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Cath: Sjogren's Syndrome

Finally, a diagnosis for all of these (at times) debilitating symptoms!

Grapes by Shelley EnszFinally, a diagnosis for all of these (at times) debilitating symptoms! The rheumatologist looked at me and frowned then looked away. While writing on my chart he said, "You have Sjogren's Syndrome...It's an autoimmune disease." He then handed me a post it note with the words Sjorgen's Clinic on it and a number to call.

"I'm not pushing you off,' he said, "but they can do tests." Tests? Why do I need further tests if my SSB (Primary Sjogren's) blood work was was more than three times the highest number? I have decided against having my lip biopsied for the sake of science. I have heard too many stories of numb lips lasting months, even years.

I know when I first noticed symptoms. In 2004 my father was diagnosed with Stage IV, terminal lung cancer. I noticed soon after that my feet burned a lot of the time, mostly at night. My husband would have to wrap my feet in cold washcloths. Now I know that it neuropathy, which is small nerve involvement common in people with Sjogren's.

I also noticed that I was very fatigued, I really didn't sleep much at night, and I was achy. I had strange, unrelenting joint pain. Now, my feet burn daily but my hands are always cold and never feel warm. My whole body is cold. I wear a jacket all the time. My muscles ache terribly. I have such horrible joint pain and stiffness that I feel like a ninety-five-year-old woman in a forty-eight-year-old body.

I can't do things with my children that I used to do. Forget an amusement park. Even a day of shopping makes me feel as if I have been hit by a truck. This syndrome is invisible. I don't look sick. No one really understands. No one "gets it" at all. My husband is so tired of my complaining about Sjogren's that I refer to it now as, "That stuff I have." It's upsetting. I told my sister about my diagnosis. She said nothing.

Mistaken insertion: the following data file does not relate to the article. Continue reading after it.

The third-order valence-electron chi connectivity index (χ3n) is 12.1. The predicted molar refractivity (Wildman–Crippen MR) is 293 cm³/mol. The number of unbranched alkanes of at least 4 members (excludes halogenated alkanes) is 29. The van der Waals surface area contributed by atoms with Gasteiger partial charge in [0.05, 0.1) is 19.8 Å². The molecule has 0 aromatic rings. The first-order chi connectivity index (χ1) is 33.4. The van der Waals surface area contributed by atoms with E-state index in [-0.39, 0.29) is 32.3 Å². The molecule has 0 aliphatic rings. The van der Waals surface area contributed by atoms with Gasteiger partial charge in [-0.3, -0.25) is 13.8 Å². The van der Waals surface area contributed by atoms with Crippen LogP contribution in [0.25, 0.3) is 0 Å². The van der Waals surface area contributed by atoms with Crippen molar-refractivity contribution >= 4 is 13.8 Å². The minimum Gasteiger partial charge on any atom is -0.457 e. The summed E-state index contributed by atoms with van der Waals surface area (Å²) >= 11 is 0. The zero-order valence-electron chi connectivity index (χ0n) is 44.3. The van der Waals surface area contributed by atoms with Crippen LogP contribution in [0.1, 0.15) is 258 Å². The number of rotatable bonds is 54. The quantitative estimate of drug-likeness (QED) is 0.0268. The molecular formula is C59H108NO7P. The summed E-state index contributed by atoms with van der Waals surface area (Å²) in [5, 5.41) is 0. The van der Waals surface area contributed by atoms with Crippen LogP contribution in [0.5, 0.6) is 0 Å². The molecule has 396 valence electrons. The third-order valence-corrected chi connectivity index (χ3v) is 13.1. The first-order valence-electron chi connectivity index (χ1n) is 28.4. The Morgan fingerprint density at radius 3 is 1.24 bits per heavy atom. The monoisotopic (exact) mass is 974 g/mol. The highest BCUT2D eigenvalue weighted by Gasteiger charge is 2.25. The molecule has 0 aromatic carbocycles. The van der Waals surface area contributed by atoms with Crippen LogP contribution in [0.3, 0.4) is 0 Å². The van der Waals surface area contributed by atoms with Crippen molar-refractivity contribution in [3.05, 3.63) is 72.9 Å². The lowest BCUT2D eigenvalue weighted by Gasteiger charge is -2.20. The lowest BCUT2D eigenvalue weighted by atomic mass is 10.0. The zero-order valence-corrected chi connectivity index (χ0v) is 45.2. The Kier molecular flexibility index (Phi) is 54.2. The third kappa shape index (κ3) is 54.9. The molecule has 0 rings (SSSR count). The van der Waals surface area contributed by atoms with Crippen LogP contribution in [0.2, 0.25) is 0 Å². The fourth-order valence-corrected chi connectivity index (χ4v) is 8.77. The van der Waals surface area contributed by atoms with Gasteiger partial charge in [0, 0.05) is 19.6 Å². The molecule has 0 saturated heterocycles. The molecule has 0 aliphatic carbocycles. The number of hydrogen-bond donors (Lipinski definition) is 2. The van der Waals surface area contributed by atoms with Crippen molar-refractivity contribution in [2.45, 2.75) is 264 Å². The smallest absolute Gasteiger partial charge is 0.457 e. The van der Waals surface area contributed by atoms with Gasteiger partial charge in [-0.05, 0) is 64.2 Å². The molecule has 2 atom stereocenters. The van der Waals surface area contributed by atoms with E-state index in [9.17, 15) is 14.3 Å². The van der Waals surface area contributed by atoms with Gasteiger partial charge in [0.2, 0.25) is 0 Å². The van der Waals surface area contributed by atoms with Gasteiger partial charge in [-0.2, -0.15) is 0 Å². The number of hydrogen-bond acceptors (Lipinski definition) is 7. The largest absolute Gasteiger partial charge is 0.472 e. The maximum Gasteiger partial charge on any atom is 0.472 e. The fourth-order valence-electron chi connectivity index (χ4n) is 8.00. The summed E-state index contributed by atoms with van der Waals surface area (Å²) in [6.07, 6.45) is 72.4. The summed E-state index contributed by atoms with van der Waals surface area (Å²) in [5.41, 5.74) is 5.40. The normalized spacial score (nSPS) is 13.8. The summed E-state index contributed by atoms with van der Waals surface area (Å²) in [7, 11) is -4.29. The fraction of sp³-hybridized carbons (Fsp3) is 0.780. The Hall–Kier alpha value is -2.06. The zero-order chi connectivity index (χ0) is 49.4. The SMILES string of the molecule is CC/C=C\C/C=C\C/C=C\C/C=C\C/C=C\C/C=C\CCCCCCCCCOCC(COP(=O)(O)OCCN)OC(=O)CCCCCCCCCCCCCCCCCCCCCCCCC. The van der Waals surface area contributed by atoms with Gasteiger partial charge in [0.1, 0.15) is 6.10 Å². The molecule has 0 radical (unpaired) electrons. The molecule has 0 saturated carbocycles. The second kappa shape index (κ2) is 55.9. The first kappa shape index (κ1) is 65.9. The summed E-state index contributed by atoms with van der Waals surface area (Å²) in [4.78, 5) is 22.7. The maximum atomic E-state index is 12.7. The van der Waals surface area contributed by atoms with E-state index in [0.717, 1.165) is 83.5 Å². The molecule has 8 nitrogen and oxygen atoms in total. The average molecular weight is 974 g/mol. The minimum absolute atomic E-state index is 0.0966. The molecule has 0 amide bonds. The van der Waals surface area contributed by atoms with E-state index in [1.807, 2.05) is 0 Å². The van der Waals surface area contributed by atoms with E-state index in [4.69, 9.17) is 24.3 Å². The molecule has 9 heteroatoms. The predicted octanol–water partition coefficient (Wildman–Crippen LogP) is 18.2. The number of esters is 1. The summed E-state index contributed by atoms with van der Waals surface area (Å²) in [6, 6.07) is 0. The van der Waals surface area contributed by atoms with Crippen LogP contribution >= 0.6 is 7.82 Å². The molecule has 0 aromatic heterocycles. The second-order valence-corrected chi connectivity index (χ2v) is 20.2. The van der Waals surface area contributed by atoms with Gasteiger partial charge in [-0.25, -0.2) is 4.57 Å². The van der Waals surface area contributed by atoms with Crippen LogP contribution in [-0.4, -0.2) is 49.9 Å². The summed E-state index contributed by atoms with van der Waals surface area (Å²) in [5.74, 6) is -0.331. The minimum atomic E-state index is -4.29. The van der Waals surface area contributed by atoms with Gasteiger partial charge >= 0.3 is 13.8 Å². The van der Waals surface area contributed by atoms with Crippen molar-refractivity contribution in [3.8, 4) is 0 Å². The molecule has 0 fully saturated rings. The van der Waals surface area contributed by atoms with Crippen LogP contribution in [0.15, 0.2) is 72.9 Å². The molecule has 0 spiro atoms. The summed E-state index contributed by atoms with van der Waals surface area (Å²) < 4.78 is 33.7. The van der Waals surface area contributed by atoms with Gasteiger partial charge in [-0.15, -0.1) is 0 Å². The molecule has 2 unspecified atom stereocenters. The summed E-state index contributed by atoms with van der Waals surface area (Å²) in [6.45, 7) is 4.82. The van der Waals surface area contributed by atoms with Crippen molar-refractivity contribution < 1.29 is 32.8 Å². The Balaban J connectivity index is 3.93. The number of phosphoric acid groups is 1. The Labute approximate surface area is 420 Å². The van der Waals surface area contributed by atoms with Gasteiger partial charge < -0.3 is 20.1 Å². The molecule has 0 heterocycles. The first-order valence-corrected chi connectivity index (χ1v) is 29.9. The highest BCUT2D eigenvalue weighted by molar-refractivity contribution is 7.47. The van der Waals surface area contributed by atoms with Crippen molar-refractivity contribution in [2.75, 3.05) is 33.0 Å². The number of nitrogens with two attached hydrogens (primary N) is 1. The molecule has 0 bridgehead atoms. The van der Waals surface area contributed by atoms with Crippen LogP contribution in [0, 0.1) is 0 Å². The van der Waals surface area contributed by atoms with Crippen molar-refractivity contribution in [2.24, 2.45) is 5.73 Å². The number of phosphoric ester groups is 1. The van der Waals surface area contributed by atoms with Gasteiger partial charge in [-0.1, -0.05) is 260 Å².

People tell me, "Well, if you lost some weight, you'd be fine." (I need to lose fifty pounds.) Even my rheumatologist smirks when I ask him a question. I have thinning hair now, for about six years. He told me, "Oh, maybe heredity." Really? It is a symptom of "This stuff I have, right?"..."Well, yes, but..." My joint pain? He told me, "Maybe because you have chronic fatigue..."

Maybe? Why doesn't anyone understand? Why doesn't anyone care? Maybe if I lost this fifty pounds off of my 5 foot 7 frame then people might believe me when I say, I can't go to a movie that late, or that I can't go to the pool all day.

What's next for me? I'm not sure exactly. I refused to fill the prescription for Tramadol. "Oh, it will probably make you very sick for awhile..." Now why would I want that? I have a full-time job and one part-time job. I just lost my part-time job cleaning my church. (That, ladies and gentlemen, is what you get for asking for prayer about your recent autoimmune diagnosis! Therefore, I have not told my full-time boss.)

The next step is plaquenil and/or steroids. I am holding off as long as I can, and it is getting tough. I take calcium-magnesium. (Who knew calcium magnesium was a natural relaxer! Not me.) and sometimes valerian root to help me sleep. I don't want to host my own pity party. I just want people to understand that I'm tired. I'm sick and tired.

Webmaster's Note: You may want to reconsider the Sjogren's Clinic, as such centers typically provide a wide range of patient services, including disease education and ongoing management by specialized rheumatologists. Tramadol is an opiate pain medication used only for chronic and severe pain, so generally the benefits outweigh the side effects for those with widespread joint pain. It might also be something you may want to reconsider, or at least discuss at the Sjogren's Clinic.

To Contact the Author

Email: [email protected]
Story posted 02-22-11 SLE

Story Artist: Shelley Ensz
Sjogren's Syndrome
Sjogren's Stories

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